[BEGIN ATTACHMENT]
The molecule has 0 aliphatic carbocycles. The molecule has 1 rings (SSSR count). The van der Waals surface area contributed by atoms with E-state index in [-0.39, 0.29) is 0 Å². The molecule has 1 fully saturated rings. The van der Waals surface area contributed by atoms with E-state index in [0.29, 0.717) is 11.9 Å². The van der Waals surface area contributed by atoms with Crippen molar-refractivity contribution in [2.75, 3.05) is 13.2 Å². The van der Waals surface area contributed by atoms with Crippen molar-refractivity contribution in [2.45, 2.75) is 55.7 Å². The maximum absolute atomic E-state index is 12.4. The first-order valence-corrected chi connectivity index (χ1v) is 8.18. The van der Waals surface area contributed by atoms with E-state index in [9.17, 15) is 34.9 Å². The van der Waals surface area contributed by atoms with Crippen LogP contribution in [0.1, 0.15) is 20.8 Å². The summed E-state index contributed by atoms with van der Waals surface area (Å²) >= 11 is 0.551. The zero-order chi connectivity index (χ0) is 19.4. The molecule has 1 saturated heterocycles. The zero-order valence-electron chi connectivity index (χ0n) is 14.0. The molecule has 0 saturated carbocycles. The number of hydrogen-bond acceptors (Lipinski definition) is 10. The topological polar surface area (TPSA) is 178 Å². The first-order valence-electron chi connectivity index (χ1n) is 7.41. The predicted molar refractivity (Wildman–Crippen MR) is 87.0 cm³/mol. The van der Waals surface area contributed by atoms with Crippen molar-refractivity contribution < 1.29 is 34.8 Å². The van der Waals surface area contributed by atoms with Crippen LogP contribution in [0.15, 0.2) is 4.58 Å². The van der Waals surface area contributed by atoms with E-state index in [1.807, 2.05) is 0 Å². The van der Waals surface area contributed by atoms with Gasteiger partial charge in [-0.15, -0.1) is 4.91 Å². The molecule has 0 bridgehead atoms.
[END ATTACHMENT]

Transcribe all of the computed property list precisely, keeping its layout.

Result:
The molecule has 0 aliphatic carbocycles. The molecule has 1 rings (SSSR count). The van der Waals surface area contributed by atoms with E-state index in [-0.39, 0.29) is 0 Å². The molecule has 1 fully saturated rings. The van der Waals surface area contributed by atoms with E-state index in [0.29, 0.717) is 11.9 Å². The van der Waals surface area contributed by atoms with Crippen molar-refractivity contribution in [2.75, 3.05) is 13.2 Å². The van der Waals surface area contributed by atoms with Crippen molar-refractivity contribution in [2.45, 2.75) is 55.7 Å². The maximum absolute atomic E-state index is 12.4. The first-order valence-corrected chi connectivity index (χ1v) is 8.18. The van der Waals surface area contributed by atoms with E-state index in [9.17, 15) is 34.9 Å². The van der Waals surface area contributed by atoms with Crippen LogP contribution in [0.1, 0.15) is 20.8 Å². The summed E-state index contributed by atoms with van der Waals surface area (Å²) >= 11 is 0.551. The zero-order chi connectivity index (χ0) is 19.4. The molecule has 1 saturated heterocycles. The zero-order valence-electron chi connectivity index (χ0n) is 14.0. The molecule has 0 saturated carbocycles. The number of hydrogen-bond acceptors (Lipinski definition) is 10. The topological polar surface area (TPSA) is 178 Å². The first-order valence-electron chi connectivity index (χ1n) is 7.41. The predicted molar refractivity (Wildman–Crippen MR) is 87.0 cm³/mol. The van der Waals surface area contributed by atoms with Crippen molar-refractivity contribution < 1.29 is 34.8 Å². The van der Waals surface area contributed by atoms with Crippen LogP contribution in [0.15, 0.2) is 4.58 Å². The van der Waals surface area contributed by atoms with E-state index in [1.807, 2.05) is 0 Å². The van der Waals surface area contributed by atoms with Gasteiger partial charge in [-0.15, -0.1) is 4.91 Å². The molecule has 0 bridgehead atoms.